Dementia charity calls for manifesto pledges to tackle 'completely unacceptable’ diagnosis rates

Ahead of the next general election campaign, Alzheimer’s Research UK has set out a series of calls for party leaders to tackle the increasing pressure that dementia places on society, the NHS, and the economy.

The recommendations, issued in a report – Tipping Point: The Future of Dementia – come as new NHS figures show just 64% of people in England with dementia have a formal diagnosis, lagging behind the government's target of 67%. 

The potential arrival of two new Alzheimer’s treatments, lecanemab and donanemab, means this needs to change quickly, or people in the UK may not benefit from the recent research breakthroughs that have been hailed as “momentous”. But the UK still has a long way to go before the NHS can widely and equitably offer early stage, accurate diagnoses as standard, Alzheimer’s Research UK warns.

Lumbar punctures are an effective tool for diagnosing dementia. And although recommended in NHS clinical guidelines, it’s estimated that only 2% of people are currently offered such tests. The charity is calling on parties across the political spectrum to radically boost the number of people who receive lumbar puncture tests on the NHS from 2,000 to 20,000 per year. To achieve this, parties must commit to investing £16m in diagnostic infrastructure, equipment, and workforce training, including 50 new band 6/7 nurses across the UK. This should be followed by sustained annual investment of £10m until new diagnostic tools, like blood tests, are ready to replace lumbar punctures. 

Samantha Benham-Hermetz, Executive Director of Policy & Communications at Alzheimer’s Research UK, said: “For people living with dementia to receive proper treatment – including the new drugs currently being looked at by regulators - they need to receive a formal diagnosis. But in England, we know that more than a third of over-65s living with dementia never get a diagnosis at all. This is completely unacceptable, as is the underlying diagnosis target of 67%. We wouldn't accept this for any other condition, so we shouldn’t for dementia. In other UK nations, this information isn’t even available, as data on dementia diagnosis rates aren’t routinely published.”

The charity says that limited availability of diagnostic tests, and the reluctance of some doctors to even offer people a diagnosis at all, has resulted in an unacceptable postcode lottery. Just 53% of people living with dementia in Herefordshire and Worcestershire will be diagnosed, compared to 73% in South Yorkshire.

Benham-Hermetz added: “We're calling on all parties to ensure dementia does not remain a death sentence for those it touches. This isn’t about winning over voters with warm words. It’s about committing to tangible actions that will ensure we have a future where there is a cure for dementia, and where people can be free from the fear and heartbreak of this devastating condition.”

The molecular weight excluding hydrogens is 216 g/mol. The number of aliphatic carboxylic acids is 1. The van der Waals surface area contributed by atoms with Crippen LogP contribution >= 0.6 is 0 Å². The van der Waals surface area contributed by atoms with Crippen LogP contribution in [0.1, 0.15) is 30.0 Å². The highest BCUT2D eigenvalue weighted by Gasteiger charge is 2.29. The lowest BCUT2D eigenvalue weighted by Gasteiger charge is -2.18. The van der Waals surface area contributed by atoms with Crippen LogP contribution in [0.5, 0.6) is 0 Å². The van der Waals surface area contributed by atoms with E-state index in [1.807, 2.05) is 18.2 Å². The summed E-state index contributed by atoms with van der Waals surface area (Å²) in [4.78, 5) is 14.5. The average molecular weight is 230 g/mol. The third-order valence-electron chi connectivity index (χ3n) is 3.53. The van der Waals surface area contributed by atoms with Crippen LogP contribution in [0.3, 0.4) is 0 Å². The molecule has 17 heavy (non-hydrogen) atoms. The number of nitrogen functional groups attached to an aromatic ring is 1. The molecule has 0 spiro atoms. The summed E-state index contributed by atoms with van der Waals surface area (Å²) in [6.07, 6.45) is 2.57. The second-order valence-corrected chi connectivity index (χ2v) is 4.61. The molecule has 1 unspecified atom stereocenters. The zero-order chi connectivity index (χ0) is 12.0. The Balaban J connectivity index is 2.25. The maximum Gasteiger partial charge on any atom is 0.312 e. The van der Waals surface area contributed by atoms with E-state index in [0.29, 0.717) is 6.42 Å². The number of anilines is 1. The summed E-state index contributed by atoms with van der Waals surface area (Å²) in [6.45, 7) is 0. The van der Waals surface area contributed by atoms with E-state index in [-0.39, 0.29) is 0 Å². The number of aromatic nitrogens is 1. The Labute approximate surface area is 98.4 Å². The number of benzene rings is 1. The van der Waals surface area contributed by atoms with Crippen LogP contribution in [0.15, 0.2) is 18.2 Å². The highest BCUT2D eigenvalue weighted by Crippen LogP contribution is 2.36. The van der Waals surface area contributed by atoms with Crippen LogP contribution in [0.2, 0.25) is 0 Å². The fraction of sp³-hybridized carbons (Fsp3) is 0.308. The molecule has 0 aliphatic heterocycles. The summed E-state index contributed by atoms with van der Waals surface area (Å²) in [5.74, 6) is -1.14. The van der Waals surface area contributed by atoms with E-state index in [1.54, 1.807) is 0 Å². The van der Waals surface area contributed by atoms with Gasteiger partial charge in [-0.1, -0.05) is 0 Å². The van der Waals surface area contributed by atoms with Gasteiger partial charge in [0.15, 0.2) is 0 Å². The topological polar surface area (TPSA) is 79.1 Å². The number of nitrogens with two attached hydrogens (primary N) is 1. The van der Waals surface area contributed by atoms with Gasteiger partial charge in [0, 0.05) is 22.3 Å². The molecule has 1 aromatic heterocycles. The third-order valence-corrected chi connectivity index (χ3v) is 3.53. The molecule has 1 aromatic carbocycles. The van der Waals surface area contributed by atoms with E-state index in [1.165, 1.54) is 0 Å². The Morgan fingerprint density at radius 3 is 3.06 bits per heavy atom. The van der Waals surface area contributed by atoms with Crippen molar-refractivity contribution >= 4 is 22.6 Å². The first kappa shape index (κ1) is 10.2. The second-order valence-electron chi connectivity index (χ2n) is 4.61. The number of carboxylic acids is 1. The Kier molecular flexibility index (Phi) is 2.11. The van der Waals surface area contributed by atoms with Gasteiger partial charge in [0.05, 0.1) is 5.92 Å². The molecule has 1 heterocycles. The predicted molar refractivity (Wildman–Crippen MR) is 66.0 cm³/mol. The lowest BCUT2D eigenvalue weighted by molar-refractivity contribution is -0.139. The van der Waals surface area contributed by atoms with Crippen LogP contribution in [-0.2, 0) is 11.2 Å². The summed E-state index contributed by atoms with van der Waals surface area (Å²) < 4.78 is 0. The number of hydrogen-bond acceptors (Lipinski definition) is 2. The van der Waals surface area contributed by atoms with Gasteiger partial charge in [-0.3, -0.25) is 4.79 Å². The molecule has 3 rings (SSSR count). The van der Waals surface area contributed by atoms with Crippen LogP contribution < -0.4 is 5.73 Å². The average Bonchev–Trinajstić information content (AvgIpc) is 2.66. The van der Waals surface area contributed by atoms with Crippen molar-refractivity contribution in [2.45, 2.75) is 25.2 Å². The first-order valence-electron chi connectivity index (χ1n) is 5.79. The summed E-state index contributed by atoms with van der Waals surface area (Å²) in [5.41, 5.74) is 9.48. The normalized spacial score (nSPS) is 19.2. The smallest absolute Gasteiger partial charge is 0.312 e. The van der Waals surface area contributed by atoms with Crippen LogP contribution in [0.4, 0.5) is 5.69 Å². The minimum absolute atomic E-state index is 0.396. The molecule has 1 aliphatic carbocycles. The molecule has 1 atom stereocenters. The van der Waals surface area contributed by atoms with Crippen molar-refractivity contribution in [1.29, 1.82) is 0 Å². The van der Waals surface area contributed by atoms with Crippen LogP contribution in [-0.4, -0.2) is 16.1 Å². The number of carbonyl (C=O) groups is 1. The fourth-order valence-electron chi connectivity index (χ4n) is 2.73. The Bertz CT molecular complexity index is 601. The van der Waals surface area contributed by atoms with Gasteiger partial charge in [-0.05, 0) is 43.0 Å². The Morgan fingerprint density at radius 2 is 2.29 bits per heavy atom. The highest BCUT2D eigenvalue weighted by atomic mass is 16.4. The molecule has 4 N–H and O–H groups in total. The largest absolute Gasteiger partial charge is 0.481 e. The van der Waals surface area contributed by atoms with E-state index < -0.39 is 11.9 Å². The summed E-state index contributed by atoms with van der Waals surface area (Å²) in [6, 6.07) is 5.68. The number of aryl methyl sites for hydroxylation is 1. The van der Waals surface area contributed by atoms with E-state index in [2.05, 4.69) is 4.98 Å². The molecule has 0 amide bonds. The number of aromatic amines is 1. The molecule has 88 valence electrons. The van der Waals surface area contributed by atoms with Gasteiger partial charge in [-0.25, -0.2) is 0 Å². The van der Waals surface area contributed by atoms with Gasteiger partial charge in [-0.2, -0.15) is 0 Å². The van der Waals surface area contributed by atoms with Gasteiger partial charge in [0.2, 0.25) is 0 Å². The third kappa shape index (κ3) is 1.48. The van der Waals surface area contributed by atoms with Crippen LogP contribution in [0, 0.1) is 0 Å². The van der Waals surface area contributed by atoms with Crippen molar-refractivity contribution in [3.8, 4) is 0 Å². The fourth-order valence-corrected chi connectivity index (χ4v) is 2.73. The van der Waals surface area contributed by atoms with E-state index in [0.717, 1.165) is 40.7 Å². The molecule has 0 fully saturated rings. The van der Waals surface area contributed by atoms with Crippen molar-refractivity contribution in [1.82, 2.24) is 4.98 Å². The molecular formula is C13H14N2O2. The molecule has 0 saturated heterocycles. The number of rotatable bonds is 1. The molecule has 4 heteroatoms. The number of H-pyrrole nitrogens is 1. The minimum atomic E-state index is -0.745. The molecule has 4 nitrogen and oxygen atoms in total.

Dementia remains the biggest killer in the UK and is on track to be the nation’s most expensive health condition by 2030. If nothing changes, one in two people will be directly affected by it - either by caring for someone with the condition, developing it themselves, or both. 

Alzheimer’s Research UK says research is opening up incredible opportunities to change this outlook, but this can only happen if political parties commit to sustained, bold and ambitious action at the forthcoming general election. 

The charity’s recommendations, which have been developed alongside individuals from across the UK with lived experience of dementia, as well as clinicians and researchers, also aim to transform the way dementia is prevented and treated, and ultimately find a cure. Other recommendations include:

  1. Create a cross-governmental ‘Strategy for the Prevention of Ill Health’ to address the health and lifestyle factors that affect people’s risk of developing dementia. For example, exposure to air pollution, and unmanaged hearing loss.  
  2. Instruct the National Institute for Health and Care Excellence (NICE) to consider the cost of informal care and carer’s quality of life, when assessing the cost-effectiveness of new dementia treatments for the NHS. 
  3. Increase clinical research participation across the UK, particularly in areas that have traditionally had less dementia research activity and infrastructure in place. 

The recommendations are backed by Divya Chadha Manek, OBE, who was honoured in 2021 for playing an instrumental role on the Covid Vaccines Taskforce. 

Divya, who is a Trustee of Alzheimer’s Research UK, said: “As a member of the Covid Vaccines Taskforce, I’ve seen first-hand how clinical research in the UK delivered life-changing discoveries to the rest of the world. I know we can do this for dementia.

“But making discoveries alone is not enough. Discoveries need to be turned into diagnostics, treatments and prevention measures that can stop dementia in its tracks. By prioritising action on dementia, there is a significant opportunity for policy makers to improve societal wellbeing and lifelong health, reducing the burden on our NHS and most importantly, building a legacy where people with dementia no longer have to suffer. It’s time for decision-makers to listen and take action.”

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